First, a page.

The New York Mets came into today having the best Opening Day record in the the Major Leagues with a 35-20 record. They increased their number to 36 wins thanks to a 7th inning rally that pushed across 7 runs.
The second-largest crowd in Citi Field was starting to get frustrated as the Braves kept the Mets silent for six innings, but then both the fans and the bats woke up for a late implosion of the Braves bullpen. The runs started with an overturned call at home that plated Wilmer Flores and was capped with a bases clearing, 3 RBI double for Lucas Duda.
Noah Syndergaard pitched six lights-out innings for the Metropolitans before exiting the game early due to a blister on the top of his right middle finger. Although he said it did not impact his grip on the baseball too much; his seven strikeouts can act as evidence. Syndergaard is not expected to miss his next start, but will be pushed back a day.
Terry Collins gave 24-year-old Noah Syndergaard the nod to take the mound in the first game of the new season. The selection was pretty much a no-brainer. “It was the easiest [decision] I’ve made in a while,” Collins said. The man dubbed, “Thor,” led the Mets rotation in ERA, strikeouts and WHIP, among a multitude of categories last season.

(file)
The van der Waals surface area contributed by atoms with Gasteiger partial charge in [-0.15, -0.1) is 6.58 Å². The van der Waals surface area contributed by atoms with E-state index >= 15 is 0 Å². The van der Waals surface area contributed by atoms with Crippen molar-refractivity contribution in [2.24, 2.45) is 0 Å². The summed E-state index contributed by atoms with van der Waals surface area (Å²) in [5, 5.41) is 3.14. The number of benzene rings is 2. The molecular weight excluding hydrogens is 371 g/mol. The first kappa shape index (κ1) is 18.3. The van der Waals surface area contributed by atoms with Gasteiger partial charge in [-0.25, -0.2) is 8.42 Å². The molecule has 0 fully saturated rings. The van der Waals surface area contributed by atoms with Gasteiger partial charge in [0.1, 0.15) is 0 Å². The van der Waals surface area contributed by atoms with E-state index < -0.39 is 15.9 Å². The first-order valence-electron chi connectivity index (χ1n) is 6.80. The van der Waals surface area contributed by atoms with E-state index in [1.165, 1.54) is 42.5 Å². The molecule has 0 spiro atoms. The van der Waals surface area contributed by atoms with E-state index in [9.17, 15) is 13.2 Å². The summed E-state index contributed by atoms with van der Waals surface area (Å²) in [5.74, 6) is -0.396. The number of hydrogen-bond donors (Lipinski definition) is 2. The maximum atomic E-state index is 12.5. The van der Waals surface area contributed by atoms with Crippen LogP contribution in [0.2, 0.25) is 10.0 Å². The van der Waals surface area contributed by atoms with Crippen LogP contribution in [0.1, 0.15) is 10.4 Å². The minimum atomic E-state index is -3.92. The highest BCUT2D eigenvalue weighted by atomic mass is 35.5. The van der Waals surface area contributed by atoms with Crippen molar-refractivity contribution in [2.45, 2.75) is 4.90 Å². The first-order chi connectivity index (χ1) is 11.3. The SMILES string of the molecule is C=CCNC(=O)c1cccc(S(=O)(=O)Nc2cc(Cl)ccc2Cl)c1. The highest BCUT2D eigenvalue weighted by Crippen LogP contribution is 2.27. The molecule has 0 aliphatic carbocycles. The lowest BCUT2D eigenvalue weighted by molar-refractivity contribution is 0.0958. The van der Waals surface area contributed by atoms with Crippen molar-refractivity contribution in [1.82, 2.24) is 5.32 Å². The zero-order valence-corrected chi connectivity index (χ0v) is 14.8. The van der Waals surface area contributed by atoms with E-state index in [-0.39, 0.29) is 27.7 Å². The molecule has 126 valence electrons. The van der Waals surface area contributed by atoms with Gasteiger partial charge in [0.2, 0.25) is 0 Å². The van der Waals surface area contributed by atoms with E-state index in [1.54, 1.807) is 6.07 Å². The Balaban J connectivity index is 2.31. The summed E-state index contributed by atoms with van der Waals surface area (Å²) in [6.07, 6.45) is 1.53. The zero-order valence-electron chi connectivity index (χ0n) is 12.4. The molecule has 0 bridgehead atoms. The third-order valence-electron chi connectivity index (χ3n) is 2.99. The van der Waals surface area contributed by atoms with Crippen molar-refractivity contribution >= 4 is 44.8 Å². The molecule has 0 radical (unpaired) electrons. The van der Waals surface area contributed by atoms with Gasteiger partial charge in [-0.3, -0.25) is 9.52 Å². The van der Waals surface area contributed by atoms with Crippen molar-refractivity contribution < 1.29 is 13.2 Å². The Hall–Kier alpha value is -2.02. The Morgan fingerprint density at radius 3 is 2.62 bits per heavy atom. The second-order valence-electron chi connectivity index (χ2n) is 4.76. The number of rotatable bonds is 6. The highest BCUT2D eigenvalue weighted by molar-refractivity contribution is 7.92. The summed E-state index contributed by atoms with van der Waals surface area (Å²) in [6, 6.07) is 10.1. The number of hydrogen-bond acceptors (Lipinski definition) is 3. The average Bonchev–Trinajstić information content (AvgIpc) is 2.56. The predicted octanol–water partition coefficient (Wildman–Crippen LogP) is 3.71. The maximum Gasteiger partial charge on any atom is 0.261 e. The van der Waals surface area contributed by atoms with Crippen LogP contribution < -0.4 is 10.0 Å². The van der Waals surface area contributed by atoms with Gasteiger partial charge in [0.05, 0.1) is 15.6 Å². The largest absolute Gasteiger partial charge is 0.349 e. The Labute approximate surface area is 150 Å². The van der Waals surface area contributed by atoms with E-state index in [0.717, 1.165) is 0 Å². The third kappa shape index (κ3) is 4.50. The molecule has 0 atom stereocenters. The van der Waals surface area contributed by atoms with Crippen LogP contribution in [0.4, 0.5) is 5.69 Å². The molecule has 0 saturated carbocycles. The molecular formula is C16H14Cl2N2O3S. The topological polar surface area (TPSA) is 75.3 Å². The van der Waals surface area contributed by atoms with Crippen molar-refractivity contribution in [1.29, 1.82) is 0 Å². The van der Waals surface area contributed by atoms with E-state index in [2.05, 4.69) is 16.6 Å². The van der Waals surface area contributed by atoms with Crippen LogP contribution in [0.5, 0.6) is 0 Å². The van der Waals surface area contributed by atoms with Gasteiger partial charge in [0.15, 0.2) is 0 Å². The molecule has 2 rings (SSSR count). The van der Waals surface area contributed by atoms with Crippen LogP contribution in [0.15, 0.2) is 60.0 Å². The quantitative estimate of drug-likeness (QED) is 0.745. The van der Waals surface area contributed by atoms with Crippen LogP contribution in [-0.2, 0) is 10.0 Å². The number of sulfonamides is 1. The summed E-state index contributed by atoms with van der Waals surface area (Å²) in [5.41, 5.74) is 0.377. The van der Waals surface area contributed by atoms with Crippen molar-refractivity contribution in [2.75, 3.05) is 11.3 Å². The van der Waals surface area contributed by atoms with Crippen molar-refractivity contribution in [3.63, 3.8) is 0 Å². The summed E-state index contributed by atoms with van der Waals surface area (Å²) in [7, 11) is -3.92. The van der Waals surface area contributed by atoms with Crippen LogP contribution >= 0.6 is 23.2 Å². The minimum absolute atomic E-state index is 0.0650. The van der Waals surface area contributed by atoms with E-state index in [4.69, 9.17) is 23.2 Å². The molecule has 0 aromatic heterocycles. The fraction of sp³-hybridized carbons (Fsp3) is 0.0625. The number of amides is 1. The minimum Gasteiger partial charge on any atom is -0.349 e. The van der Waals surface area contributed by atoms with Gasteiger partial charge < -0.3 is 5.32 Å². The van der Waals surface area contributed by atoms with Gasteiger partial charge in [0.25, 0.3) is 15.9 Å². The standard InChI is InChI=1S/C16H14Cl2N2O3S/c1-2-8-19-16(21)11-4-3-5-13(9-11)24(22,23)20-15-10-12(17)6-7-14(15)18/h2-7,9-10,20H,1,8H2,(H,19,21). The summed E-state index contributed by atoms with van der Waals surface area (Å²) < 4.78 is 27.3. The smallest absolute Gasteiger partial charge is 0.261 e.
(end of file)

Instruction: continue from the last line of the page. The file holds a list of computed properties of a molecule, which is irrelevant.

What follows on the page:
“It’s just a huge honor,” Syndergaard said later in the afternoon. “It’s something I’ve been working for ever since I was with the Mets, to be the Opening Day starter at one point. I’m extremely thrilled that Terry instills that kind of confidence in me. I’m going to go out there and get the job done.”
Syndergaard is also the only returning starter to have not missed time due to undergoing a surgery like Matt Harvey, Jacob deGrom and Steven Matz all did. In his first full MLB season, Syndergaard went 14-8 with a 2.60 ERA. He struck out 218 batters over 183.2 innings pitched. He also started the National League Wild Card game in which he gave up only two hits and struck out 10.
Mets closer Jeurys Familia will be suspended for the first 15 games of the regular season. The suspension came after a meeting with commissioner Rob Manfred earlier this week. Familia was arrested on Oct. 31 after police found a bruise on his wife’s cheek that was allegedly caused by the All-Star.
The charges were dropped in December after his wife said she did not feel that she was threatened during the incident. “With all that has been written and discussed regarding this matter, it is important that it be known that I never physically touched, harmed or threatened my wife that evening,” Familia said in a statement issued Wednesday. “I did, however, act in an unacceptable manner and am terribly disappointed in myself. I am alone to blame for the problems of that evening.”